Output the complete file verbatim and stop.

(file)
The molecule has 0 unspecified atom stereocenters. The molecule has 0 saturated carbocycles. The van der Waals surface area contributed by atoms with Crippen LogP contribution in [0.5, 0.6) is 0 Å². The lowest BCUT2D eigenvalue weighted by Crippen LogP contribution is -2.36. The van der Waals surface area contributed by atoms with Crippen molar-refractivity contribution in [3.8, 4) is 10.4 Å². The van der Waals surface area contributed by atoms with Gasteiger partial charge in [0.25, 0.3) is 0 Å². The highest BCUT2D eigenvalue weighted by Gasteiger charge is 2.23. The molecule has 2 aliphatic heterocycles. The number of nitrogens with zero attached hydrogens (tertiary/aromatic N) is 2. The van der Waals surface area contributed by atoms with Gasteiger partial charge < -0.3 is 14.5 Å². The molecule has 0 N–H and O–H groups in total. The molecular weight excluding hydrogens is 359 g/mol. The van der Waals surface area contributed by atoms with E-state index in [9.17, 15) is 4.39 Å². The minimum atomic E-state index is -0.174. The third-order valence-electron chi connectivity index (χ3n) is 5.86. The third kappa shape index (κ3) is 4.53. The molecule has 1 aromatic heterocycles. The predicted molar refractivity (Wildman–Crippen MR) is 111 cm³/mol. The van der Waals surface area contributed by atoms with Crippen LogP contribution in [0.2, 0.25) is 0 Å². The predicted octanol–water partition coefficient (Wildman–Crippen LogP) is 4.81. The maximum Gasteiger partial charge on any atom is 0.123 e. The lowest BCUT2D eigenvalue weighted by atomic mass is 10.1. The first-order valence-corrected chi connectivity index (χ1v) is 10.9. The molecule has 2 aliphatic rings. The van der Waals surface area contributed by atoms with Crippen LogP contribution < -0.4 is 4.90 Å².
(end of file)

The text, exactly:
The molecule has 0 unspecified atom stereocenters. The molecule has 0 saturated carbocycles. The van der Waals surface area contributed by atoms with Crippen LogP contribution in [0.5, 0.6) is 0 Å². The lowest BCUT2D eigenvalue weighted by Crippen LogP contribution is -2.36. The van der Waals surface area contributed by atoms with Crippen molar-refractivity contribution in [3.8, 4) is 10.4 Å². The van der Waals surface area contributed by atoms with Gasteiger partial charge in [0.25, 0.3) is 0 Å². The highest BCUT2D eigenvalue weighted by Gasteiger charge is 2.23. The molecule has 2 aliphatic heterocycles. The number of nitrogens with zero attached hydrogens (tertiary/aromatic N) is 2. The van der Waals surface area contributed by atoms with Gasteiger partial charge < -0.3 is 14.5 Å². The molecule has 0 N–H and O–H groups in total. The molecular weight excluding hydrogens is 359 g/mol. The van der Waals surface area contributed by atoms with E-state index in [9.17, 15) is 4.39 Å². The minimum atomic E-state index is -0.174. The third-order valence-electron chi connectivity index (χ3n) is 5.86. The third kappa shape index (κ3) is 4.53. The molecule has 1 aromatic heterocycles. The predicted molar refractivity (Wildman–Crippen MR) is 111 cm³/mol. The van der Waals surface area contributed by atoms with Crippen LogP contribution in [0.2, 0.25) is 0 Å². The predicted octanol–water partition coefficient (Wildman–Crippen LogP) is 4.81. The maximum Gasteiger partial charge on any atom is 0.123 e. The lowest BCUT2D eigenvalue weighted by atomic mass is 10.1. The first-order valence-corrected chi connectivity index (χ1v) is 10.9. The molecule has 2 aliphatic rings. The van der Waals surface area contributed by atoms with Crippen LogP contribution < -0.4 is 4.90 Å².